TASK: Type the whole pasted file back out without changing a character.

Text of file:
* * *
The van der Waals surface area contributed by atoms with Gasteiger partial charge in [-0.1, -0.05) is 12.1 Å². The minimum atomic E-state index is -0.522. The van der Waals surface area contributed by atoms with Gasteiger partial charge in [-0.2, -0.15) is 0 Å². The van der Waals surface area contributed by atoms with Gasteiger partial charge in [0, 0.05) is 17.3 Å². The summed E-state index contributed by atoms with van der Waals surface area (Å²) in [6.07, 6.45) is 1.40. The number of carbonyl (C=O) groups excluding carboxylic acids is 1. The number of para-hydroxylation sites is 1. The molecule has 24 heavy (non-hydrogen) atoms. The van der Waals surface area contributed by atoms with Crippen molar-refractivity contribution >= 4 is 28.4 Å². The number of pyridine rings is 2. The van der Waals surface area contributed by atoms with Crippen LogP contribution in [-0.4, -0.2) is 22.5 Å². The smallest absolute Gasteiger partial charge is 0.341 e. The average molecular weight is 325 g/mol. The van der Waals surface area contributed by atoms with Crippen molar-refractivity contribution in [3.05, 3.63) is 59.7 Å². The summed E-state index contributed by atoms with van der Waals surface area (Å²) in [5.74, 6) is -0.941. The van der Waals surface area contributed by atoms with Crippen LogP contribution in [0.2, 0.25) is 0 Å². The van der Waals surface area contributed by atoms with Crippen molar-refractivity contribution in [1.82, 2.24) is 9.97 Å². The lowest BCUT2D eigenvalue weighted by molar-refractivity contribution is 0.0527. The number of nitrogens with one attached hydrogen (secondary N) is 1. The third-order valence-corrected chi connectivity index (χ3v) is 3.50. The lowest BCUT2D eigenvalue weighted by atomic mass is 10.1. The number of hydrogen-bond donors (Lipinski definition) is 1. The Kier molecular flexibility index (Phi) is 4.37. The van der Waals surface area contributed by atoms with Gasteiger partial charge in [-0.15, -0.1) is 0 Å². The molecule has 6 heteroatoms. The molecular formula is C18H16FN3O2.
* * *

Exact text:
The van der Waals surface area contributed by atoms with Gasteiger partial charge in [-0.1, -0.05) is 12.1 Å². The minimum atomic E-state index is -0.522. The van der Waals surface area contributed by atoms with Gasteiger partial charge in [-0.2, -0.15) is 0 Å². The van der Waals surface area contributed by atoms with Gasteiger partial charge in [0, 0.05) is 17.3 Å². The summed E-state index contributed by atoms with van der Waals surface area (Å²) in [6.07, 6.45) is 1.40. The number of carbonyl (C=O) groups excluding carboxylic acids is 1. The number of para-hydroxylation sites is 1. The molecule has 24 heavy (non-hydrogen) atoms. The van der Waals surface area contributed by atoms with Crippen molar-refractivity contribution >= 4 is 28.4 Å². The number of pyridine rings is 2. The van der Waals surface area contributed by atoms with Crippen LogP contribution in [-0.4, -0.2) is 22.5 Å². The smallest absolute Gasteiger partial charge is 0.341 e. The average molecular weight is 325 g/mol. The van der Waals surface area contributed by atoms with Crippen molar-refractivity contribution in [3.05, 3.63) is 59.7 Å². The summed E-state index contributed by atoms with van der Waals surface area (Å²) in [5.74, 6) is -0.941. The van der Waals surface area contributed by atoms with Crippen LogP contribution in [0.2, 0.25) is 0 Å². The van der Waals surface area contributed by atoms with Crippen molar-refractivity contribution in [1.82, 2.24) is 9.97 Å². The lowest BCUT2D eigenvalue weighted by molar-refractivity contribution is 0.0527. The number of nitrogens with one attached hydrogen (secondary N) is 1. The third-order valence-corrected chi connectivity index (χ3v) is 3.50. The lowest BCUT2D eigenvalue weighted by atomic mass is 10.1. The number of hydrogen-bond donors (Lipinski definition) is 1. The Kier molecular flexibility index (Phi) is 4.37. The van der Waals surface area contributed by atoms with Gasteiger partial charge in [-0.15, -0.1) is 0 Å². The molecule has 6 heteroatoms. The molecular formula is C18H16FN3O2.